St George resident Kirra Moore cannot remember a time when she was not dabbling in paint or drawing in some form. For Kirra, a sketch book remains always handy and she continues to express her creativity, squeezing in time around busy family life.
Kirra was three months short of finishing her senior year of high school in Brisbane when her mother, Penny Kilroy, had a tragic accident, leaving her wheelchair bound. Despite a yearning to study fine art, Kirra moved west to be closer to her mother. “It was a really challenging time and we needed to be together,” says Kirra, whose sister, Bridget Nicol, also lives in St George.
After marrying Scott (who hails from the district), the couple moved near Dalby to develop a farming property, but returned to the area after five years. Kirra and Scott now have three children, Charlie (7), Ella (5) and Maverick (2).
“We love it here; schooling is going well and the kids enjoy having cousins and family close by.” With Scott continuing to work a contract spraying business (in and around St George) and on their property in Dalby, life is busy.
Kirra escapes to her light-filled studio during Maverick’s daytime sleep. Of an evening when all the children are tucked up in bed, Kirra can often be found painting in front of the television.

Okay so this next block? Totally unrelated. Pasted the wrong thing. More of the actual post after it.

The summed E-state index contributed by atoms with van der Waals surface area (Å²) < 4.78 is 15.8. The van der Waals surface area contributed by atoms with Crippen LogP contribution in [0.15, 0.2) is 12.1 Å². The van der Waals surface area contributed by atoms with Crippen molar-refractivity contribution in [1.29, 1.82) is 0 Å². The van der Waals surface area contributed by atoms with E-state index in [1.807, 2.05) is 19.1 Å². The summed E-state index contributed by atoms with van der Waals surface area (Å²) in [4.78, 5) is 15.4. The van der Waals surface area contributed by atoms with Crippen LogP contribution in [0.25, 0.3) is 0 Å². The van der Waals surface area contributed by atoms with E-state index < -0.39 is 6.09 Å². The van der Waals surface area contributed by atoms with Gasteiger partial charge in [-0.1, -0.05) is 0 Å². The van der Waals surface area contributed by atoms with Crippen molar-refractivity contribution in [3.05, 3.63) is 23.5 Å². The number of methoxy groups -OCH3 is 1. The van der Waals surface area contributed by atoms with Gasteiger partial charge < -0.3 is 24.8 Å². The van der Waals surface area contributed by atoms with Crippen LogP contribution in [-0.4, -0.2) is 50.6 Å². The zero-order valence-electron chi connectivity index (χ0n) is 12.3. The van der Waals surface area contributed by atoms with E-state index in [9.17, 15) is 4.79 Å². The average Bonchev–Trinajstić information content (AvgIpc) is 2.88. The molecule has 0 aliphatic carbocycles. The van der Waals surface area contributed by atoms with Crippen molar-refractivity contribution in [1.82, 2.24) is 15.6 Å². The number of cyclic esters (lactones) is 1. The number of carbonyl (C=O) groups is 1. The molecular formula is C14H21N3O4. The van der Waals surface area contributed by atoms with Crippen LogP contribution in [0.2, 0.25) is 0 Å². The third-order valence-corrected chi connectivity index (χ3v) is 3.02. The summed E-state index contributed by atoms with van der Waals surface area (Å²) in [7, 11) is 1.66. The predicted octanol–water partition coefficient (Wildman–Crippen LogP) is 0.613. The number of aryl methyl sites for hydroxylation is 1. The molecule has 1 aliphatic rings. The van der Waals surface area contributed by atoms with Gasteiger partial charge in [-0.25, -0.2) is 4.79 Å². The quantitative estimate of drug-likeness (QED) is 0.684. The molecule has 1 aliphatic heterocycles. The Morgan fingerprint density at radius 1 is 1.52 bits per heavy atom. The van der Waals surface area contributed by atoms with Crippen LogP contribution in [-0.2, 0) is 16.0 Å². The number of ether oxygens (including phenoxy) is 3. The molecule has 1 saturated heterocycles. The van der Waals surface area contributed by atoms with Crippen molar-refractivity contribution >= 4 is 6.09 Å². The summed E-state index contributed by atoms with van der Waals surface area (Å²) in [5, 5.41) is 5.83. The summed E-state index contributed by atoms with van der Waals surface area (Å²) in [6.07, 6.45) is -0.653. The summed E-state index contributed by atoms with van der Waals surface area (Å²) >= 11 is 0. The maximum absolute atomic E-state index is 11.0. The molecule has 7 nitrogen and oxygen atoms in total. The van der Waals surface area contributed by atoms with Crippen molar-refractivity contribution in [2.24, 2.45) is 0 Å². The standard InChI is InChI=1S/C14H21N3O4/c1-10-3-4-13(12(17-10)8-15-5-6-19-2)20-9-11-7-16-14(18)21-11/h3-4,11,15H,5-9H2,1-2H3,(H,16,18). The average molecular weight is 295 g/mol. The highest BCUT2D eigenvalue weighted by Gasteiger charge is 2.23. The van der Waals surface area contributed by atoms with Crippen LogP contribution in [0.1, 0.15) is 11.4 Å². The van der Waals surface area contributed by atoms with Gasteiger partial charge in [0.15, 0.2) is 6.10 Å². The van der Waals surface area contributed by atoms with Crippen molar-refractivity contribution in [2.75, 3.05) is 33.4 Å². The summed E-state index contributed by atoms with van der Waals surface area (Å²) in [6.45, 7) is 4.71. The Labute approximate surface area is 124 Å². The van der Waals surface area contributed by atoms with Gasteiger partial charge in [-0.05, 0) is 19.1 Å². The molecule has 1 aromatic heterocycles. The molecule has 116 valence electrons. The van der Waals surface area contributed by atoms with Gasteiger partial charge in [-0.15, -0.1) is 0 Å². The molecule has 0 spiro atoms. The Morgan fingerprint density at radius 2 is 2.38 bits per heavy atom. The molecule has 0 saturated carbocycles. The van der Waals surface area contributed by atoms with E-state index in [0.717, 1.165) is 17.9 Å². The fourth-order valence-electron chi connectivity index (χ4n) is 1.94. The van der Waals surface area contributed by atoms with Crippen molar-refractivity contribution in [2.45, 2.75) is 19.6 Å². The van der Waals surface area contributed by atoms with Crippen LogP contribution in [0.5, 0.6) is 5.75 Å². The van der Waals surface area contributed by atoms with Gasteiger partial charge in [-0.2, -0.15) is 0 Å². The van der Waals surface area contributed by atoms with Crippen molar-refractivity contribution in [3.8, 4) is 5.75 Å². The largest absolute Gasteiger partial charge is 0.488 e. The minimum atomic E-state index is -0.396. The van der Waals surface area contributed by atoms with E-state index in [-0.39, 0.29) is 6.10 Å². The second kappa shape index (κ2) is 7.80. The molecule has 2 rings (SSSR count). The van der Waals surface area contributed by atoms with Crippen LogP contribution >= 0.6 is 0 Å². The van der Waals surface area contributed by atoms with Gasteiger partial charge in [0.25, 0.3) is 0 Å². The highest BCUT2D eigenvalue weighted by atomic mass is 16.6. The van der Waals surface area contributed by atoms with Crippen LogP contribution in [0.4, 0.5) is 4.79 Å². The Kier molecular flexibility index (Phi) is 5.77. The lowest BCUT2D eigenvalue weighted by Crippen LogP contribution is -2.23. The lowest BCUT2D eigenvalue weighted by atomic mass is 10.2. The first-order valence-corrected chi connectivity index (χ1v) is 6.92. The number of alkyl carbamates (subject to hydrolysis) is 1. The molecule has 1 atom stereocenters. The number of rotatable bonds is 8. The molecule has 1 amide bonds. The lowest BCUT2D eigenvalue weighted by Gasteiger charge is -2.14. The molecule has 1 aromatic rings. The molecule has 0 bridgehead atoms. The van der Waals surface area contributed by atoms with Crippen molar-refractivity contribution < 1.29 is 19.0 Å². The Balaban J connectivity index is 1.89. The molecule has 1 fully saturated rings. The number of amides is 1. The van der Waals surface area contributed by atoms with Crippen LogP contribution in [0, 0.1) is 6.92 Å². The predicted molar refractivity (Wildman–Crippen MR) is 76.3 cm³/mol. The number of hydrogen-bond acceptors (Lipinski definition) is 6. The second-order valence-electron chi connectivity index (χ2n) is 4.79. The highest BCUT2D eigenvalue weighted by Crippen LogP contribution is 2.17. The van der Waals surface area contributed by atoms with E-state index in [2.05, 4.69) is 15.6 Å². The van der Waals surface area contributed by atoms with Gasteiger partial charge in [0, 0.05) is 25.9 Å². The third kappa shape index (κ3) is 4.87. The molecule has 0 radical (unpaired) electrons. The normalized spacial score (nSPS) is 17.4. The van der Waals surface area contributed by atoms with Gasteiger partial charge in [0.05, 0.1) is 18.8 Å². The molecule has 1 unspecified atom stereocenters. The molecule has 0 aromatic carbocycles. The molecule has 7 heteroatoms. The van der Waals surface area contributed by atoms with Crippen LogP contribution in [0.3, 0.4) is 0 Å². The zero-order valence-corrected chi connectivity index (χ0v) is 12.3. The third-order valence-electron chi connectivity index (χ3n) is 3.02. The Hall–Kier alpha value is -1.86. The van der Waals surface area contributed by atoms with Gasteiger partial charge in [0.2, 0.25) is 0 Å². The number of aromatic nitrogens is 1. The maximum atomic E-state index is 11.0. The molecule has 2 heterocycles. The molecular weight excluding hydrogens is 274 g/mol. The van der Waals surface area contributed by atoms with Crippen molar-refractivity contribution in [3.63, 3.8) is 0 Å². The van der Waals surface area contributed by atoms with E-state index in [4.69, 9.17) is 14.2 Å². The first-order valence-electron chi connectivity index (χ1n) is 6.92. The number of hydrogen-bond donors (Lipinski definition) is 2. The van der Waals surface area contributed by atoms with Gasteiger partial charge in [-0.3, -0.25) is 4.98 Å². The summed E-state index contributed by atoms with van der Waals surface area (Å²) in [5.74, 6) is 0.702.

“I find painting can be almost meditative. For the time I am creating — there is no housework, no lunches to be made; I can escape for that moment, until I stop and realise there is in fact a load of washing waiting to be done.”
The popularity of social media has had a significant and positive effect on Kirra’s journey as an artist.
“In the past it would have been necessary to visit galleries and get yourself represented. I am very critical of my work and didn’t have the confidence to go through with this process. I was encouraged to put some of work on Instagram and Facebook and the interest has been amazing.”
She is now struggling to keep up with demand.
The creation of the local handmade cooperative, Handmade St George, has also resulted in strong interest in Kirra’s signature florals on blue and white vases and large canvases of horses and cattle adorned with floral crowns.
Kirra recently created her own personal challenge of painting 30 works in 30 days after seeing a similar idea online. I had to give myself an extension as I didn’t factor in school holidays and it became very challenging to meet this deadline.”
The body of work was shown in a local exhibition, The Potter and the Painter, held in December last year, at Handmade St George. Kirra collaborated with local ceramist Annette Brimblecombe, who featured blue and white ceramic vessels alongside Kirra’s beautiful floral artworks.
With plenty of zest to continue down the creative pathway, Kirra has a longer term goal of offering painting workshops at her studio. “We have so much talent and creative energy in our community — it is a fun time to be involved in the arts.”
Readers may also be interested in this article on the Dirranbandi Creatives.